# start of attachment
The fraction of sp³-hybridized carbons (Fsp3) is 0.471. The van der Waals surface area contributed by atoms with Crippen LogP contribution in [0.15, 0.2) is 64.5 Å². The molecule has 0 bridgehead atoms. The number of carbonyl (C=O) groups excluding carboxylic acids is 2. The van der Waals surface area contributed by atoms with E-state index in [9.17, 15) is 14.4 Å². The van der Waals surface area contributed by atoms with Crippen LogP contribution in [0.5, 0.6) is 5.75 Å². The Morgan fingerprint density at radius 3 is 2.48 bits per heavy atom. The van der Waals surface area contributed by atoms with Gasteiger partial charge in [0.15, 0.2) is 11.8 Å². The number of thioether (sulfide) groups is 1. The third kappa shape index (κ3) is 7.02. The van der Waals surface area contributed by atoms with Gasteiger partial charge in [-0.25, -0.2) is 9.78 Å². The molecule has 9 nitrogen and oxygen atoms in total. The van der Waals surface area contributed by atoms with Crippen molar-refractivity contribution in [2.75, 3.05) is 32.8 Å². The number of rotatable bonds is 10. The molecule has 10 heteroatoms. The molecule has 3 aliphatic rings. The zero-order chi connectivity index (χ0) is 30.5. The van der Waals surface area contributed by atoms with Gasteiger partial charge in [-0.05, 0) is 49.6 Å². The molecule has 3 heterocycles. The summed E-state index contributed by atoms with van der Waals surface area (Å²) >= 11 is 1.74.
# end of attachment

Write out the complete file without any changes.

The fraction of sp³-hybridized carbons (Fsp3) is 0.471. The van der Waals surface area contributed by atoms with Crippen LogP contribution in [0.15, 0.2) is 64.5 Å². The molecule has 0 bridgehead atoms. The number of carbonyl (C=O) groups excluding carboxylic acids is 2. The van der Waals surface area contributed by atoms with E-state index in [9.17, 15) is 14.4 Å². The van der Waals surface area contributed by atoms with Crippen LogP contribution in [0.5, 0.6) is 5.75 Å². The Morgan fingerprint density at radius 3 is 2.48 bits per heavy atom. The van der Waals surface area contributed by atoms with Gasteiger partial charge in [0.15, 0.2) is 11.8 Å². The number of thioether (sulfide) groups is 1. The third kappa shape index (κ3) is 7.02. The van der Waals surface area contributed by atoms with Gasteiger partial charge in [-0.25, -0.2) is 9.78 Å². The molecule has 9 nitrogen and oxygen atoms in total. The van der Waals surface area contributed by atoms with Crippen molar-refractivity contribution in [2.75, 3.05) is 32.8 Å². The number of rotatable bonds is 10. The molecule has 10 heteroatoms. The molecule has 3 aliphatic rings. The zero-order chi connectivity index (χ0) is 30.5. The van der Waals surface area contributed by atoms with Gasteiger partial charge in [-0.05, 0) is 49.6 Å². The molecule has 3 heterocycles. The summed E-state index contributed by atoms with van der Waals surface area (Å²) >= 11 is 1.74.